Geof and I bundled up eskimo style last Thursday and Friday and headed out into the 3 degree weather for our usual run. Thursday was great, bitter cold, but great. The curve in the path near Oak Street Beach was completely frozen over, so we turned around and took the tunnel under Lake Shore Drive and ran on the sidewalks the rest of the time. Brrr, colllllld!

Friday was pretty much the same, but a little warmer. Five degrees this time. The wind wasn't as bad and we headed south along the path. I was cautious the whole run because it was so icy and snow was covering up ice patches really well. Even though we were running late as it were, we decided to still run stairs at the end. We made our way down the river walk path, towards Columbus Drive (those stairs are great for running up and down). As we neared the stairs, I took my first step all morning without looking first. BAM! I was down on my arse before I could even take a breath. I hit so hard my head bounced on the ground. Geof looked horrified and jumped down to pick me up. We just stood there, I'm crying like a baby and he's hugging me, probably as shocked as I was. All I could muster was, "it bounced!" referring to my melon. I didn't get knocked out, but I felt like I had gotten the crap kicked out of me. We made our way up the stairs, then ran home. No bleeding either. Around 11:30 a.m. I finally decided to get checked out, just in case, and walked down to the nearby urgent care office. All was well, just banged up a bit, and all headachey. Now ice really scares me!

Sunday, Geof and I grabbed brunch with Brian and Kelly out in Barlett, then we all headed over to James Pate Phillips State Park (where Windburn Six in the Stix will be held this coming January!) for an hour run. It was Brian's first run back since Javelina Jundred...6 weeks ago? Yay, Brian, welcome back! It was a warm, but still snowy run and it was a great workout for the calves!

Yesterday's run was very good, with warmer temps, in the 30s. But, this morning, it was even better! It was colder out, but Geof and I were out the door by 6:15 (it's usually more like 7:00 that we finally make it out to run) so it was still dark out. I was super nervous about all the ice along the path, but I did just fine. We did about an hour run, maybe a little less, and on our way back home, Geof suggested doing some fartleks. Ewww, speedwork. Blech.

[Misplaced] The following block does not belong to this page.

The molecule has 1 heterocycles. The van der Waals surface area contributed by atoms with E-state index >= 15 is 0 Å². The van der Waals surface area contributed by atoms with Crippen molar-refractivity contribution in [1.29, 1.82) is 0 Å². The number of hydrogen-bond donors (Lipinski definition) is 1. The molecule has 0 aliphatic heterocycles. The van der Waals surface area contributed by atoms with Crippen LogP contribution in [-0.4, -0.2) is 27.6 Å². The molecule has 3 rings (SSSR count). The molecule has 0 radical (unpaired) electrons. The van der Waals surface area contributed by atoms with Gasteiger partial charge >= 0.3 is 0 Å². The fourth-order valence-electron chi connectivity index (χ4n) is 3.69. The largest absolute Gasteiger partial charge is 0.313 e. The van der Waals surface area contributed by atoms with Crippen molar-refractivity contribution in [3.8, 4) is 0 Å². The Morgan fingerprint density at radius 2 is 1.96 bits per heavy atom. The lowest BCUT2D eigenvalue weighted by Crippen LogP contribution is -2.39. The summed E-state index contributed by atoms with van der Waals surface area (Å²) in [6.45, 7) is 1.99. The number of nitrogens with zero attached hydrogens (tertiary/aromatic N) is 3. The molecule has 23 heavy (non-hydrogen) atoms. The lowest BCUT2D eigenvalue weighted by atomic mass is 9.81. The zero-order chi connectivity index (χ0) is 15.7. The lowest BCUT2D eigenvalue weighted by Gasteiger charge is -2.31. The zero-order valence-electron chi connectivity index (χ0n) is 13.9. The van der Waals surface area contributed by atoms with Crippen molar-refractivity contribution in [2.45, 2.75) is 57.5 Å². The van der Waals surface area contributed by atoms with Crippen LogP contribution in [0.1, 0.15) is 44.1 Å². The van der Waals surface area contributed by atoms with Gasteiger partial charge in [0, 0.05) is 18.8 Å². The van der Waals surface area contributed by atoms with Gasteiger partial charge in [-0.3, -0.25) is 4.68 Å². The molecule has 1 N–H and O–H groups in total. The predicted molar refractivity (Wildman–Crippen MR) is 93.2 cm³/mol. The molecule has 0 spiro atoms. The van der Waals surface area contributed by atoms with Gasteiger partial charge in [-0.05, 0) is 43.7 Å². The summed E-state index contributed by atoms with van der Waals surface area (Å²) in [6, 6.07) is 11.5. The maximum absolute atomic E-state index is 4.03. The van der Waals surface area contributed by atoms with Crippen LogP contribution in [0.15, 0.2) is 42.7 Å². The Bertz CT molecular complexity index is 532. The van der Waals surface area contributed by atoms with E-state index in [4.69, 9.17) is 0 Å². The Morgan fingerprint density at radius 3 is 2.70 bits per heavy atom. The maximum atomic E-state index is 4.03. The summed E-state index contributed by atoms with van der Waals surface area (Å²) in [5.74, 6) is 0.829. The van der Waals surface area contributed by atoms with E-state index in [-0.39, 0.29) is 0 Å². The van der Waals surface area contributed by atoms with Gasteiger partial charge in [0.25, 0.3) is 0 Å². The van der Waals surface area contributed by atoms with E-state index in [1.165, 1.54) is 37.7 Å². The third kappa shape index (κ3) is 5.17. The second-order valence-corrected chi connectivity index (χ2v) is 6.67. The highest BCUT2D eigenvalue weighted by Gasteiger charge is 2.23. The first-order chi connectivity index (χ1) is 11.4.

Okay, let's do it!

We sped up to just enough outside my comfort zone, turning over the legs faster, pumping the arms more, able to feel that I was now workin' it. We held that for 5 minutes, gathered our faculties for one minute, then repeated the faster speed for another 5 minutes. That was it. Simple, and FUN. Oooo, it felt good. It made me realize how slow I really do move when I'm 'comfortable' :-) Then we threw in 10 sets on the stairs before finishing up and heading home.

It felt good, not gonna lie!

Looking forward to the next run already!

Crash, out.

Sunday, December 13, 2009

Tecumseh Trail Marathon...Did That Just Happen?

Tecumseh CHUGs '09

I decided it was high time to run a marathon. I have a few 50ks, a few 50 milers and that funny little 100-mile run through Vermont. Why not add a marathon to my repertoire? :) In classic CHUG fashion, a bunch of us rallied together and headed down to the thriving metropolis of Nashville, Indiana (just outside of Bloomington) and bunked up at a sweet cabin tucked into the woods of the Morgan-Monroe State Forest (or maybe it was Yellowwood Forest? They're right next to each other). Who'd have thought such a gem existed in Indiana?! I don't spend any time in Indy, nor do I know much about it, other than that interstate 65 is pretty nifty. I certainly don't identify it with beautiful rolling terrain. I thought it was flat.

It's not flat.

Plenty of peeps warned me about how tough the Tecumseh Trail Marathon is and that I was in for a real surprise. Okay, it wasn't that bad. When you consider courses like the Glacial Trail 50s or McNaughton Park Trail Runs, or even Louisville Lovin' the Hills, it was hard to take the warnings seriously. But, don't get me wrong, Tecumseh ain't no joke!